Genesareth.
Nov. 10, '83 - Harrison Miller, Sheriff, to James Dormer, S 1/2 of NE 1/4, Lot 3, Sec 1 T37
R11 (this is near the Antrim Iron Co. mill).
 
Land record:
Sec 7 T37 R10 " U. S. to Henry Wright & Harrison Millar, Mar. 20, 1874." This is Millar's
Marsh. There is a "Wright" that shows on the crude Mormon map at the Head, and a "P.
Wright" near Shiloh Village on the other Mormon map.
 
Capt. Harrison "Tip" Millar/Miller
(card #2)
[See original manuscript for Miller/Millar family tree diagram.]
 
Mrs. Fitzpatrick, who had researched the George Miller family, says Harrison is definitely not of that family. However, he named his oldest son George à postmaster, 1881.
It is possible that he was related to the Erastus Miller who bought land where the Strang house was. There was 29 years difference in their ages if the census figures are right but I strongly suspect that Tip was older than the 31 years he confessed to in 1870. The history of the Traverse Region says he was at the Little Traverse the winter of 1851 as a fisherman. He would have been more than 12 then.
He could be a son of Erastus by an earlier marriage, or a much younger brother.
See pencil family tree (3). That information is from Mrs. House - her husband (ex) was a great-great-grandson of Julie Ann Miller Bedford.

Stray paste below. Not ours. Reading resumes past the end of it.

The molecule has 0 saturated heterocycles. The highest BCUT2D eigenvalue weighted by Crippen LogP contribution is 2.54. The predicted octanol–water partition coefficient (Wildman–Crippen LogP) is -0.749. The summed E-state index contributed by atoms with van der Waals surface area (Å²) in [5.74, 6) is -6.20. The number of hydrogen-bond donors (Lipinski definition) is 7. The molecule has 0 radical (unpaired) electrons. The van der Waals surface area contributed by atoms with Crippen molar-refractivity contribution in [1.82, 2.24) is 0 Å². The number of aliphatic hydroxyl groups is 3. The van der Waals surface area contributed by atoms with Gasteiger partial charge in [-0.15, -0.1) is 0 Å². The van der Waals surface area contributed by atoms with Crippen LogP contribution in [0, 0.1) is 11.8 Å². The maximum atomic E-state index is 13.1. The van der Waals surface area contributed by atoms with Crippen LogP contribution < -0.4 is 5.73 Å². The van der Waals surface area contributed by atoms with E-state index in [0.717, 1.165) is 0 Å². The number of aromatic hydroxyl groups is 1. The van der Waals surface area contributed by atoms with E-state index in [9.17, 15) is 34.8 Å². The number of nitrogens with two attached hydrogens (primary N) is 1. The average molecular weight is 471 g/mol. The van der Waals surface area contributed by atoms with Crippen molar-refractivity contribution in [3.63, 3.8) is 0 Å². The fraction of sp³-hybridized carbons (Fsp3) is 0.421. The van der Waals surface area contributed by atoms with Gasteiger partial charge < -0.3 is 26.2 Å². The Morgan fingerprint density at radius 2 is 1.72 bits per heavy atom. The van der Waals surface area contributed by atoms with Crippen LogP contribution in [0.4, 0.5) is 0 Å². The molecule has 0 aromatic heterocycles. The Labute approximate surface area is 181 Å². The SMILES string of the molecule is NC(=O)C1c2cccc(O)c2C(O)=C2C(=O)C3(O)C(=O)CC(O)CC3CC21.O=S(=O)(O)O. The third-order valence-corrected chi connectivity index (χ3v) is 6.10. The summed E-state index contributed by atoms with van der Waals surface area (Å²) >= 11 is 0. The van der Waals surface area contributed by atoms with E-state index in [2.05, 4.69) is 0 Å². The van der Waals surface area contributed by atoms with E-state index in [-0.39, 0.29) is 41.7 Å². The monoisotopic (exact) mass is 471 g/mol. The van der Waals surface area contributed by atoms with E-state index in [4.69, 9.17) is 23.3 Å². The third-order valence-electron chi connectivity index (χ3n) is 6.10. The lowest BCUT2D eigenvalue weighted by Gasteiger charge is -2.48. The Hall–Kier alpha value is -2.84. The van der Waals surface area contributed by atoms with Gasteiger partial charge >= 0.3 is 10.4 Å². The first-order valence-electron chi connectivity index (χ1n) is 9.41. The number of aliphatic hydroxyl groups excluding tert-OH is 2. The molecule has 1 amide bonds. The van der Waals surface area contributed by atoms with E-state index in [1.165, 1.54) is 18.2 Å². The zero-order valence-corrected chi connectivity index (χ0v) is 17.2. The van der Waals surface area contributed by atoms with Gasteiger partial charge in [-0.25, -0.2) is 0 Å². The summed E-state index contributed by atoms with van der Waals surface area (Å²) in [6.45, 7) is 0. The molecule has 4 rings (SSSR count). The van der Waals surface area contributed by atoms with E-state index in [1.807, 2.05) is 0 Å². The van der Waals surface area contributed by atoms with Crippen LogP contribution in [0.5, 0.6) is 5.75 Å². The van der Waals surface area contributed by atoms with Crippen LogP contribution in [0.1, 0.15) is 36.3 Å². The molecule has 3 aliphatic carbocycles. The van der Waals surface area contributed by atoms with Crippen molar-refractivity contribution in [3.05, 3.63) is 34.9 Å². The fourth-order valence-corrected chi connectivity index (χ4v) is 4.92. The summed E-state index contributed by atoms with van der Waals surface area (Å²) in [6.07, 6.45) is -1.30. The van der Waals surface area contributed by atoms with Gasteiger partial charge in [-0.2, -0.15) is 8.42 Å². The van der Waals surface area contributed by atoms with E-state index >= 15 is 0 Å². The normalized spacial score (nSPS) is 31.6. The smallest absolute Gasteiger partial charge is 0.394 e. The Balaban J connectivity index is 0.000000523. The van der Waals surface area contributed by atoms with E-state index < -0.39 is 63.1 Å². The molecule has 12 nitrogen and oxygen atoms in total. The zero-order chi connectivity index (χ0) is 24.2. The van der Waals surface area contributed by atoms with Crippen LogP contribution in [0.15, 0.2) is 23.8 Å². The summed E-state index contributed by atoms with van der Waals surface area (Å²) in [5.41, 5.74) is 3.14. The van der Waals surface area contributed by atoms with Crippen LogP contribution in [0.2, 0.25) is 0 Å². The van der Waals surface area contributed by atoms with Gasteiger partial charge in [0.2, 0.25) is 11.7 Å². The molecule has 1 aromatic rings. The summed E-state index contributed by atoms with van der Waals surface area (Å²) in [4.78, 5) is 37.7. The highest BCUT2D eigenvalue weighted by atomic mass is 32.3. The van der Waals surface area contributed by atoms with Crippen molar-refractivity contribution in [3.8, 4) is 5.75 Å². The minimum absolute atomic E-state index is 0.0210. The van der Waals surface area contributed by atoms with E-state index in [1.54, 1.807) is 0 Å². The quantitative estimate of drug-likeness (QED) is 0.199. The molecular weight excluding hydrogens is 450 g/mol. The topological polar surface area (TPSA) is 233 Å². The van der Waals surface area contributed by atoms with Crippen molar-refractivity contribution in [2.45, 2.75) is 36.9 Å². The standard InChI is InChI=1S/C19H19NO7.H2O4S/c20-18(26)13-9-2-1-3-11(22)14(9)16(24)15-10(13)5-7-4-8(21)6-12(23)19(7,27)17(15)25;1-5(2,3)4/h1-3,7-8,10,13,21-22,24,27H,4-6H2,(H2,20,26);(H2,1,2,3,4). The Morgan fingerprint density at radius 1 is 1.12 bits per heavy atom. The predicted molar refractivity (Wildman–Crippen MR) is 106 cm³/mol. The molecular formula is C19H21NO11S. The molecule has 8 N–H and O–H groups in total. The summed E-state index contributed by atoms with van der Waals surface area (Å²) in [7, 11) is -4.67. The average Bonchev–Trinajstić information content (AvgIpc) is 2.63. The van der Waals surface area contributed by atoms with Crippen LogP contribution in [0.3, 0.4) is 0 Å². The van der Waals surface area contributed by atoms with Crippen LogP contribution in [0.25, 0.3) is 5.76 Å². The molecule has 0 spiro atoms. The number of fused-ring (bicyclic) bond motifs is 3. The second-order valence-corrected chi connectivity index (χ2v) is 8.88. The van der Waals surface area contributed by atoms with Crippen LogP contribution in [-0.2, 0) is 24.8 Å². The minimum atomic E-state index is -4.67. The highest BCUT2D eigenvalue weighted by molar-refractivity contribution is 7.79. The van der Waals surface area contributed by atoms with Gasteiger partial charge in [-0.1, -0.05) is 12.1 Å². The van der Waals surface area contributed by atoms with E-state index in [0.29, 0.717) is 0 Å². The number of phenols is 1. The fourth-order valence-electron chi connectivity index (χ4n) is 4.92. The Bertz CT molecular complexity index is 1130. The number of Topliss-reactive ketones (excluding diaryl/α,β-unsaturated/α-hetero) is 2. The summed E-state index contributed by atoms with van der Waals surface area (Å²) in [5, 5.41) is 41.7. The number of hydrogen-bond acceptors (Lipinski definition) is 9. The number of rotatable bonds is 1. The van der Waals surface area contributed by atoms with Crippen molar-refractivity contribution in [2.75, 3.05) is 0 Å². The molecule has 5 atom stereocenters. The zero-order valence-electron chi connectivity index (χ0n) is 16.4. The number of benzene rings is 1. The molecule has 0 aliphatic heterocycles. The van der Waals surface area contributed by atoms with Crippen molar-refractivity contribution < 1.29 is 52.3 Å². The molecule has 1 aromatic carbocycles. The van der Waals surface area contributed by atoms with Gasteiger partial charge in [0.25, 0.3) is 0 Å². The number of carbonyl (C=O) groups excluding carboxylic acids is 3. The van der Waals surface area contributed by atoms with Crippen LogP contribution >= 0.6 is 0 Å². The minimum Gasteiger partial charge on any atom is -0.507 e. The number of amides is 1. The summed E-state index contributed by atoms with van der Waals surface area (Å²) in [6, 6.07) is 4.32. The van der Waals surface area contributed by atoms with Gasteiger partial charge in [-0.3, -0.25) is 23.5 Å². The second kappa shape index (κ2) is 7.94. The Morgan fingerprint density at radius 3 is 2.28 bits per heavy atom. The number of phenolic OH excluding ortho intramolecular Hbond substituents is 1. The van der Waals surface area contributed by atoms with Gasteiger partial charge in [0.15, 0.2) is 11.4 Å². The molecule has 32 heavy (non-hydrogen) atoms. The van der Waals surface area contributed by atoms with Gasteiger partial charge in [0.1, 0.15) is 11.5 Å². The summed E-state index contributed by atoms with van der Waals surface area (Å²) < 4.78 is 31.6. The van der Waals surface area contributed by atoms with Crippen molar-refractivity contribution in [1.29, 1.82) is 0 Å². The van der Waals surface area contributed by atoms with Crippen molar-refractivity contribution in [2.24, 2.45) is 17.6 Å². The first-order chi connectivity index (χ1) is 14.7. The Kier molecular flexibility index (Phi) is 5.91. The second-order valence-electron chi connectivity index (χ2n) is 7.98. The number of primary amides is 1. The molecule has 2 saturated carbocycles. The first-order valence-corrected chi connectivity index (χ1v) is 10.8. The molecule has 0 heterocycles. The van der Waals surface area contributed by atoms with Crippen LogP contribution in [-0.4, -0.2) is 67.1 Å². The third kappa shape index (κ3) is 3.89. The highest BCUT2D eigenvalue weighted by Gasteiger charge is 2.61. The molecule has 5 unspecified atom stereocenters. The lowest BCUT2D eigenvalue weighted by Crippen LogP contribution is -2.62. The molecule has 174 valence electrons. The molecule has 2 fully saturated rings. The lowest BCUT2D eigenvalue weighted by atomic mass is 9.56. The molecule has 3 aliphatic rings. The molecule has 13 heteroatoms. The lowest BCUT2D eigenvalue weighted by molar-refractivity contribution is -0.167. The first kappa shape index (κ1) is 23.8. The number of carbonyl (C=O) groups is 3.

The confusion with the Gibsons seems to be that it was a daughter of Tip who married a Gibson - she was Elizabeth, born 1863. She married Wm. Henry Gibson in Charlevoix, Oct. 9, 1884.
 
The Charlevoix paper, July 10, 1884, says, "Mrs. Harrison Miller returned home from B.I. last week." What does this mean? Harrison was on B.I. as keeper of the Coast Guard until 1887. Had she left him? Or was their home in Charlevoix & he came over to the Island for the navigation season, she visiting him? This seems reasonable.
 
Joshua L. Millar/Miller
A Mormon1
He is mentioned in the Northern Island., May 1, 1851, as having been surrounded by a rabble under Sheriff Granger and having asserted that his father Gen. Geo. Millar was murdered while working in the woods. - K. of St. James, p. 259
 
He lead the Mormon party at the Battle of Pine River. - ibid., p. 271, Northern Island., July 14, 1852
 
He was sheriff of the county at the time of the assassination and vainly tried to get custody of Bedford & Wentworth from Capt. McBlair of the " Michigan."
 
There is a Joseph Miller, married to Genevieve Leone, who had a child, F. H. Miller, baptized Dec. 25, 1863.